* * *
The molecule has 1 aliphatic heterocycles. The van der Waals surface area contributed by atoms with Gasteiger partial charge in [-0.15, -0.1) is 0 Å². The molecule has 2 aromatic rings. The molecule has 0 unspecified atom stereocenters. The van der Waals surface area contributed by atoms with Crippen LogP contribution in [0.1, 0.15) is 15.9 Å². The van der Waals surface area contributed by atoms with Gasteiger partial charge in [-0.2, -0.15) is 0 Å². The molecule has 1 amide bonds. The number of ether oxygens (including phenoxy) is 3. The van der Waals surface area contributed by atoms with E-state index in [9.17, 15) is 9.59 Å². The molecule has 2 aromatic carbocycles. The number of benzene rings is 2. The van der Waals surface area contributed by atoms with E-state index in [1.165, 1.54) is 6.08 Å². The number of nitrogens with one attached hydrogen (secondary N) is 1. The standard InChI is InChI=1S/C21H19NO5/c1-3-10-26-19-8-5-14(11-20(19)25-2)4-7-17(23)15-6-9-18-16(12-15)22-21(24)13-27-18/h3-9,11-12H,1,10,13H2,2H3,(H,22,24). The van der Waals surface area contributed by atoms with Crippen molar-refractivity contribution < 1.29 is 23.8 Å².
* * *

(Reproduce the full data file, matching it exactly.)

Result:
The molecule has 1 aliphatic heterocycles. The van der Waals surface area contributed by atoms with Gasteiger partial charge in [-0.15, -0.1) is 0 Å². The molecule has 2 aromatic rings. The molecule has 0 unspecified atom stereocenters. The van der Waals surface area contributed by atoms with Crippen LogP contribution in [0.1, 0.15) is 15.9 Å². The van der Waals surface area contributed by atoms with Gasteiger partial charge in [-0.2, -0.15) is 0 Å². The molecule has 1 amide bonds. The number of ether oxygens (including phenoxy) is 3. The van der Waals surface area contributed by atoms with E-state index in [9.17, 15) is 9.59 Å². The molecule has 2 aromatic carbocycles. The number of benzene rings is 2. The van der Waals surface area contributed by atoms with E-state index in [1.165, 1.54) is 6.08 Å². The number of nitrogens with one attached hydrogen (secondary N) is 1. The standard InChI is InChI=1S/C21H19NO5/c1-3-10-26-19-8-5-14(11-20(19)25-2)4-7-17(23)15-6-9-18-16(12-15)22-21(24)13-27-18/h3-9,11-12H,1,10,13H2,2H3,(H,22,24). The van der Waals surface area contributed by atoms with Crippen molar-refractivity contribution < 1.29 is 23.8 Å².